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Stowa Antea Review

by Michael Sherrin 0

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4.0

The Stowa Antea is one of the most popular & affordable watches in their line up, and is perhaps the best way to grab a ‘vintage’ Bauhaus watch without the worry of actually buying vintage

Our Rating:

Stowa Antea Review

Stowa was once one of the leading watch manufacturers in Germany in terms of production volume. Nowadays, Stowa runs a much smaller operation, but the watches they do produce are made to order for real watch aficionados. With a few lines drawing from their heritage, and a couple of new interpretations, Stowa is at the height of its power.

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The Stowa Antea is one of the most popular & affordable watches in their line up, and is perhaps the best way to grab a ‘vintage’ Bauhaus watch without the worry of actually buying vintage. Bauhaus watches are some of the cleanest and most classic designs available. Many brands have had a go at designing their own, and many more have copied the designs of others.

Whilst Stowa may not have designed the dial of the Antea themselves, they were one of the first manufacturers to use such a dial way back in the 1930s when the school of Bauhaus design was still very much alive. Since 2004 (the year it was first reissued), the Antea range has once again become a core group of watches in the Stowa collection. Available in 4 case sizes (35.5mm, 36.5mm, 39mm & 41mm), and with manual wind and automatic movements, I opted to try the smallest and closest to the original – the Stowa Antea Klassik KS with a manual wind movement.

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The face of the watch is silver coated, but plays wonderfully in the light and can appear white or cream at different angles. While the black printed numerals aren’t identical to the original , they are in the same font and work perfectly with the overall aesthetic. The modern Stowa logo is present at 12, and while I would prefer to see the vintage logo, I can understand why they have opted against this, bringing the brand into the 21st century.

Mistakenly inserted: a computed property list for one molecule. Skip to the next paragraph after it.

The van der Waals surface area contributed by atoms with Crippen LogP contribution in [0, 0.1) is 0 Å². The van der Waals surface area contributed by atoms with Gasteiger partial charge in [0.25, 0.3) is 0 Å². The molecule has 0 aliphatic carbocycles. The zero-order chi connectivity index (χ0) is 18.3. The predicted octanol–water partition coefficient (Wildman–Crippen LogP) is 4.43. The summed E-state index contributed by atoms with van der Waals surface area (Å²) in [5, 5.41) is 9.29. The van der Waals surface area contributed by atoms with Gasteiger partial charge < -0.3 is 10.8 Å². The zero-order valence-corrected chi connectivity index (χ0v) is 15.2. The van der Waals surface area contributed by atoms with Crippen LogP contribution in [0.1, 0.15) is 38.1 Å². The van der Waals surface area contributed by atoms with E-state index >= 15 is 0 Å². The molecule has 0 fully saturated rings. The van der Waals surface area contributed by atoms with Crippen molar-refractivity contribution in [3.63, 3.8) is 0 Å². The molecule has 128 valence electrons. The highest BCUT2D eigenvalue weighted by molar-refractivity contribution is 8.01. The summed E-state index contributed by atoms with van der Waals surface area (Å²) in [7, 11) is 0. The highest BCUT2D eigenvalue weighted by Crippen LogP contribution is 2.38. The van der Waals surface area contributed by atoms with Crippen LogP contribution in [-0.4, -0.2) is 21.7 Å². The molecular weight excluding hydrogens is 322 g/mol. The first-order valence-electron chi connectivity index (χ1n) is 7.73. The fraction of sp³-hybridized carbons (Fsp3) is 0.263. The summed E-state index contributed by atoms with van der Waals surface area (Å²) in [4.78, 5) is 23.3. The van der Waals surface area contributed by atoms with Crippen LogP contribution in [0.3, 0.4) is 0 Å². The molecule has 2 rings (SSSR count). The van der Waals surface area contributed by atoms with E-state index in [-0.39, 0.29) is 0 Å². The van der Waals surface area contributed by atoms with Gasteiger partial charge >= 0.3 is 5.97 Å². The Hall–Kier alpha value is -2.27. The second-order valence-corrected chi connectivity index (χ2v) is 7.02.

A sub seconds register is located at 6, and unlike the original design, the number 6 has been completed omitted as opposed to being half cut off, something many people will undoubtedly be glad about. The use of blued steel stick hands bring a touch of class to the overall look and, as one would expect, these also play beautifully with the light. Around the dial is a simple minute track printed in black, and the words ‘Made in Germany’ sit proudly, but discretely, at the very bottom of the dial.

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All of this is protected by a sapphire crystal glass. The case is superbly thin at under 7mm, and is a comfortable 44.6mm from lug tip to lug tip. The lugs also hug the wrist due to their sharp, angular drop mid-way down, best seen from the profile of the watch. This is one of the most distinctive features of the watch, and adds a real unique character to an already magnificent design.

This, of course, was also present on Stowa Bauhaus watches of the 1930s. On top of this, the lugs are also drilled, making strap changes a breeze. On the side, you’ll see the easy to use, flat crown has been signed with the modern Stowa emblem. Flipping the watch over will reveal a screwed down sapphire crystal exhibition case back displaying the manual wind movement.

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Around the crystal you’ll find some information about the watch, including case material (stainless steel) and it’s water resistance (3ATM). The movement is a Peseux 7001, and while it is somewhat of a basic movement, it is decorated beautifully with rhodium plating, Geneva stripes and blued steel screws, as well as having the modern Stowa logo engraved on it in gold. The major drawback to this movement, however, is the lack of stopping seconds when adjusting the time.

Whilst this may not seem to be a huge issue, it does prevent you from accurately setting the time, though it is probably more faithful to the original watch. It is accurate to around 15 seconds a day. The watch is delivered on either a standard black or brown leather strap, but this can be upgraded to a steel Milanese strap or crocodile leather band at an extra cost, and the tang buckle is signed.

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The watch is presented in an aluminium box with a folding clasp for security. It’s very utilitarian, but is a safe and secure way to house the watch without worry. The outer box is covered in images of old Stowa watches, and give a sense of pedigree when viewed alongside the watch. The watch is available for €1,020 inc. VAT within Europe. Overall, the Stowa Antea Klassik KS is a faithful reissue to one of the most classic Bauhaus watches Stowa has produced and the world has seen.

It is clear the watch isn’t identical to the original, but it gives a real sense of what Bauhaus design is about and could quite easily be mistaken for the original. If you’re in the market for a watch of this style, the great value and clear thoroughbred of this Stowa Antea should make it the only serious option for you, and I wouldn’t hesitate to add one to my collection!

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